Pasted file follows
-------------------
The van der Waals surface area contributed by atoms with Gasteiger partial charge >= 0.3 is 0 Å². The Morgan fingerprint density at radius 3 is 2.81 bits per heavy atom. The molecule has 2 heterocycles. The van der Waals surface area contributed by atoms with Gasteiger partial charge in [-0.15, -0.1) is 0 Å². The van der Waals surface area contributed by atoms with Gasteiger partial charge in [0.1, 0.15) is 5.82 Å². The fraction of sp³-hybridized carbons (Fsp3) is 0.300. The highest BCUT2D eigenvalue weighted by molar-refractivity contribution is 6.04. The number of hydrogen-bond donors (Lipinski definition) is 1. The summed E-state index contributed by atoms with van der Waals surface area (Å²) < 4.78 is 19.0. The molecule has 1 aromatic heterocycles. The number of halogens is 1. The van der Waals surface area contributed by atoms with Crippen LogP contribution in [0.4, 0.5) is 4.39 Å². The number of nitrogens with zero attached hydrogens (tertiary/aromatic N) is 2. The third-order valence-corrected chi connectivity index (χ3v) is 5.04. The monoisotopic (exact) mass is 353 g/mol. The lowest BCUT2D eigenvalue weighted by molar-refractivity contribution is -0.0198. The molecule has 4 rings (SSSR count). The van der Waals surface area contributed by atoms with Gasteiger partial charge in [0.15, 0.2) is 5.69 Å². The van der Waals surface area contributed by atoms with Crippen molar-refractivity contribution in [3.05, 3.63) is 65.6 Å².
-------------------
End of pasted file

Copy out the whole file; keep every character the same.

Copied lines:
The van der Waals surface area contributed by atoms with Gasteiger partial charge >= 0.3 is 0 Å². The Morgan fingerprint density at radius 3 is 2.81 bits per heavy atom. The molecule has 2 heterocycles. The van der Waals surface area contributed by atoms with Gasteiger partial charge in [-0.15, -0.1) is 0 Å². The van der Waals surface area contributed by atoms with Gasteiger partial charge in [0.1, 0.15) is 5.82 Å². The fraction of sp³-hybridized carbons (Fsp3) is 0.300. The highest BCUT2D eigenvalue weighted by molar-refractivity contribution is 6.04. The number of hydrogen-bond donors (Lipinski definition) is 1. The summed E-state index contributed by atoms with van der Waals surface area (Å²) < 4.78 is 19.0. The molecule has 1 aromatic heterocycles. The number of halogens is 1. The van der Waals surface area contributed by atoms with Crippen LogP contribution in [0.4, 0.5) is 4.39 Å². The number of nitrogens with zero attached hydrogens (tertiary/aromatic N) is 2. The third-order valence-corrected chi connectivity index (χ3v) is 5.04. The monoisotopic (exact) mass is 353 g/mol. The lowest BCUT2D eigenvalue weighted by molar-refractivity contribution is -0.0198. The molecule has 4 rings (SSSR count). The van der Waals surface area contributed by atoms with Gasteiger partial charge in [0.15, 0.2) is 5.69 Å². The van der Waals surface area contributed by atoms with Crippen molar-refractivity contribution in [3.05, 3.63) is 65.6 Å².